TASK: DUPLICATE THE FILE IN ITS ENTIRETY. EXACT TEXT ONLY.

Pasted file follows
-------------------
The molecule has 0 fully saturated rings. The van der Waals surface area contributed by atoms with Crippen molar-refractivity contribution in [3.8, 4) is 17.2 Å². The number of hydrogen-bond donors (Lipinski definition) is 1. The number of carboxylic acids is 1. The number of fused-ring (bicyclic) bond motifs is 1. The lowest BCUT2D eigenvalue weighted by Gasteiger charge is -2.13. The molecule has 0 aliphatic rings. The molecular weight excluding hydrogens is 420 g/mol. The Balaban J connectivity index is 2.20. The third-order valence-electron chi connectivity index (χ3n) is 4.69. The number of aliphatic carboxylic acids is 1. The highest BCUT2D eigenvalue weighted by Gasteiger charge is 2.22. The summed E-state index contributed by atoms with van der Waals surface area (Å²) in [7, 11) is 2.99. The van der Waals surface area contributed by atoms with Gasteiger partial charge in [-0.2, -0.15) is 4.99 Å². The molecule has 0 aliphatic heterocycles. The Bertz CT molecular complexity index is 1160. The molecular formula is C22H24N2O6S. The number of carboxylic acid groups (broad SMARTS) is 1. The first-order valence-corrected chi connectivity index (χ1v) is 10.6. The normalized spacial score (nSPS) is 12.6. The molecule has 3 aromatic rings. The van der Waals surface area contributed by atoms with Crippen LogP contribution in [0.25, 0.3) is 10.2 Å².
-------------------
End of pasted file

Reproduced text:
The molecule has 0 fully saturated rings. The van der Waals surface area contributed by atoms with Crippen molar-refractivity contribution in [3.8, 4) is 17.2 Å². The number of hydrogen-bond donors (Lipinski definition) is 1. The number of carboxylic acids is 1. The number of fused-ring (bicyclic) bond motifs is 1. The lowest BCUT2D eigenvalue weighted by Gasteiger charge is -2.13. The molecule has 0 aliphatic rings. The molecular weight excluding hydrogens is 420 g/mol. The Balaban J connectivity index is 2.20. The third-order valence-electron chi connectivity index (χ3n) is 4.69. The number of aliphatic carboxylic acids is 1. The highest BCUT2D eigenvalue weighted by Gasteiger charge is 2.22. The summed E-state index contributed by atoms with van der Waals surface area (Å²) in [7, 11) is 2.99. The van der Waals surface area contributed by atoms with Gasteiger partial charge in [-0.2, -0.15) is 4.99 Å². The molecule has 0 aliphatic heterocycles. The Bertz CT molecular complexity index is 1160. The molecular formula is C22H24N2O6S. The number of carboxylic acid groups (broad SMARTS) is 1. The first-order valence-corrected chi connectivity index (χ1v) is 10.6. The normalized spacial score (nSPS) is 12.6. The molecule has 3 aromatic rings. The van der Waals surface area contributed by atoms with Crippen LogP contribution in [0.25, 0.3) is 10.2 Å².